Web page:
mix-and-match

experimental

eclectic

 

15. Rachel Menken – Mad Men

Image result for rachel menImage result for rachel menImage result for rachel menImage result for rachel menImage result for rachel menImage result for rachel menImage result for rachel menImage result for rachel menImage result for rachel menImage result for rachel men

boss lady

classy

polished

solid colors

bold

pearls

 

16. Molly – Insecure

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business chic

impeccable

suits

immaculate

 

17. Marzia – Call Me By Your Name

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primary colors

stripes

bright

patterns

summery ease

 

18. Mia – Black Mirror’s Crocodile

Image result for crocodile black mirrorImage result for crocodile black mirrorImage result for crocodile black mirror

teeny-tiny-pixie

chic

sleek

 

19.  Angela Moss – Mr Robot (Seasons 2 & 3)

Image result for angela mr robot season 2Image result for angela mr robot season 2Image result for angela mr robot season 2Related imageImage result for angela mr robot season 2Image result for angela mr robot season 2Image result for angela mr robot season 2 outfitsRelated imageImage result for angela mr robot season 2 outfitsImage result for angela mr robot season 3Image result for angela mr robot season 3Image result for angela mr robot season 3Image result for angela mr robot season 3

clean

polished

pristine

blazers

blouses

minimalist

black and white (and a little light blue)

sleek

slicked back

 

20. Lorraine Broughton – Atomic Blonde

Image result for atomic blondeImage result for atomic blondeImage result for atomic blondeImage result for atomic blondeImage result for atomic blonde styleImage result for atomic blonde style

coats

sunglasses

chic

heeled boots

femme fatale

 

 

Ember in the Ashes Review: Searing Political Fantasy

 

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An Ember in the Ashes

By Sabaa Tahir

Published April 28th, 2015 by Razorbill, and imprint of Penguin Random House

446 Pages

Read February 19th – 25th, 2018

 

Ember in the Ashes has been at the top of my to-read list for YA series, so I was thrilled to impulsively snag it at my local bookstore. I wasn’t disappointed. It was a wild ride! The action erupted in the beginning and it. Did. No. Let. Up. The double love triangle (or love square, as people have taken to calling it), was really complex, and Ms Sabaa Tahir did a masterful job of keeping me wondering who matched up better with who. Also, I found the character development really satisfying, with real growth in mind and soul in characters.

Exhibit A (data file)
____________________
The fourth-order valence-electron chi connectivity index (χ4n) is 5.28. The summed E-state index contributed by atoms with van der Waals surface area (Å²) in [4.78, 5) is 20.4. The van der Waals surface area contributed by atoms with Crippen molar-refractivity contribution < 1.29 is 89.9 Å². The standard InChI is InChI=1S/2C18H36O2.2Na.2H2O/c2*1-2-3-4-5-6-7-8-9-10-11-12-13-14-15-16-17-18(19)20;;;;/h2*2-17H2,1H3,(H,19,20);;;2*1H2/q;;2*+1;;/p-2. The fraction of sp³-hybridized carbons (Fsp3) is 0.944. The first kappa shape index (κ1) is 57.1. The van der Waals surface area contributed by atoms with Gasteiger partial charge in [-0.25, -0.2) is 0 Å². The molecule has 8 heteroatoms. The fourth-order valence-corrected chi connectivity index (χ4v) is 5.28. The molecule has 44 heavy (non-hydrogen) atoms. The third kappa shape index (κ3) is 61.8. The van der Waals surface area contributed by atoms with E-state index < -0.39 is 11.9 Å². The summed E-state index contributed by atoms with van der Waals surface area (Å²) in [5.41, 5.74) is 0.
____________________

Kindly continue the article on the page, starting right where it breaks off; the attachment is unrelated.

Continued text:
CHARACTERS

Laia

Laia started off really passive, without having much conviction for any cause (outside of saving her brother). She accepted what fed to her (by the Resistance) and was too trusting, naïve, gullible. She fell into the Black-And-White thinking of Resistance = Good and Mask = Bad, without critically thinking of underlying motives people might have. The only thing propelling her forward was her need to save her brother, without putting much thought into the greater ideals her brother was fighting for. I was so gratified when, by the end of the book, she wizened up to the Resistance’s corruption – fighting against the “Establishment” – realized the “bigger picture” (such as freeing someone like Izzi, which righted an injustice bigger than herself or her brother, and became an active player, saving herself and thinking for herself.

Elias

Elias’s soul was always in the right place. He simply needed the courage and the fortitude to follow through on his convictions and stand up to the “Establishment” that was the Blackliff Industrial Complex. He knew he wanted to be better than what they wanted to manufacture him into at Blackliff Academy. He could never be a mindless robot in their Machine. Yet, he felt trapped in the “System”. What I loved about his story is that he only became “free” when he took a stand for what he knew was Right. In the end, he did not follow along with other people’s interests, as he had been doing throughout the novel. He became bold in what he believed in. His soul became unshackled, and his body became so, too. Most importantly, he was <u>honest</u> about how he truly felt. That took Bravery.

Helene